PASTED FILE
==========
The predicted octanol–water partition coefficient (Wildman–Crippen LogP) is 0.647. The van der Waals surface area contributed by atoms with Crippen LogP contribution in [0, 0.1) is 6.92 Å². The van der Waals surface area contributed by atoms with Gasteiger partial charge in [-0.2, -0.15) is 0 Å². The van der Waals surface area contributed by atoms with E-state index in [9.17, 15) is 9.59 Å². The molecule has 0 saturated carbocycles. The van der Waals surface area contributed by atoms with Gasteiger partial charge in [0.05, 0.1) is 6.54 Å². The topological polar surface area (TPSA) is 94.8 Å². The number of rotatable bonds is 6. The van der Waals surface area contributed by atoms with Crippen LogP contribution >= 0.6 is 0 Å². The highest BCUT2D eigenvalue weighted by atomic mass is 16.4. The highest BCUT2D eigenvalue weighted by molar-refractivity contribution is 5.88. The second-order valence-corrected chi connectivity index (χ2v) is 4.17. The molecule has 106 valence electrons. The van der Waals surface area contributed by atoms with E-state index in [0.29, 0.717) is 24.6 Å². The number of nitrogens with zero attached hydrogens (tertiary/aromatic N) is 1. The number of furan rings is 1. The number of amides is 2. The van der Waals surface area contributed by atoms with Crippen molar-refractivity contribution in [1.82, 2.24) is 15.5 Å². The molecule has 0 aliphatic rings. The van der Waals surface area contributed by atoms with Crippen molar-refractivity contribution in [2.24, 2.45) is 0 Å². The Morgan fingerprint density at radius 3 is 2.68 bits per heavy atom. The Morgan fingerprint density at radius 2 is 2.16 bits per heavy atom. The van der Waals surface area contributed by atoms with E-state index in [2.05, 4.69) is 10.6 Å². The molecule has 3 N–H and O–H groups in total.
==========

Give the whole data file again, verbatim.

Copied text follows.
The predicted octanol–water partition coefficient (Wildman–Crippen LogP) is 0.647. The van der Waals surface area contributed by atoms with Crippen LogP contribution in [0, 0.1) is 6.92 Å². The van der Waals surface area contributed by atoms with Gasteiger partial charge in [-0.2, -0.15) is 0 Å². The van der Waals surface area contributed by atoms with E-state index in [9.17, 15) is 9.59 Å². The molecule has 0 saturated carbocycles. The van der Waals surface area contributed by atoms with Gasteiger partial charge in [0.05, 0.1) is 6.54 Å². The topological polar surface area (TPSA) is 94.8 Å². The number of rotatable bonds is 6. The van der Waals surface area contributed by atoms with Crippen LogP contribution >= 0.6 is 0 Å². The highest BCUT2D eigenvalue weighted by atomic mass is 16.4. The highest BCUT2D eigenvalue weighted by molar-refractivity contribution is 5.88. The second-order valence-corrected chi connectivity index (χ2v) is 4.17. The molecule has 106 valence electrons. The van der Waals surface area contributed by atoms with E-state index in [0.29, 0.717) is 24.6 Å². The number of nitrogens with zero attached hydrogens (tertiary/aromatic N) is 1. The number of furan rings is 1. The number of amides is 2. The van der Waals surface area contributed by atoms with Crippen molar-refractivity contribution in [1.82, 2.24) is 15.5 Å². The molecule has 0 aliphatic rings. The van der Waals surface area contributed by atoms with Crippen molar-refractivity contribution in [2.24, 2.45) is 0 Å². The Morgan fingerprint density at radius 3 is 2.68 bits per heavy atom. The Morgan fingerprint density at radius 2 is 2.16 bits per heavy atom. The van der Waals surface area contributed by atoms with E-state index in [2.05, 4.69) is 10.6 Å². The molecule has 3 N–H and O–H groups in total.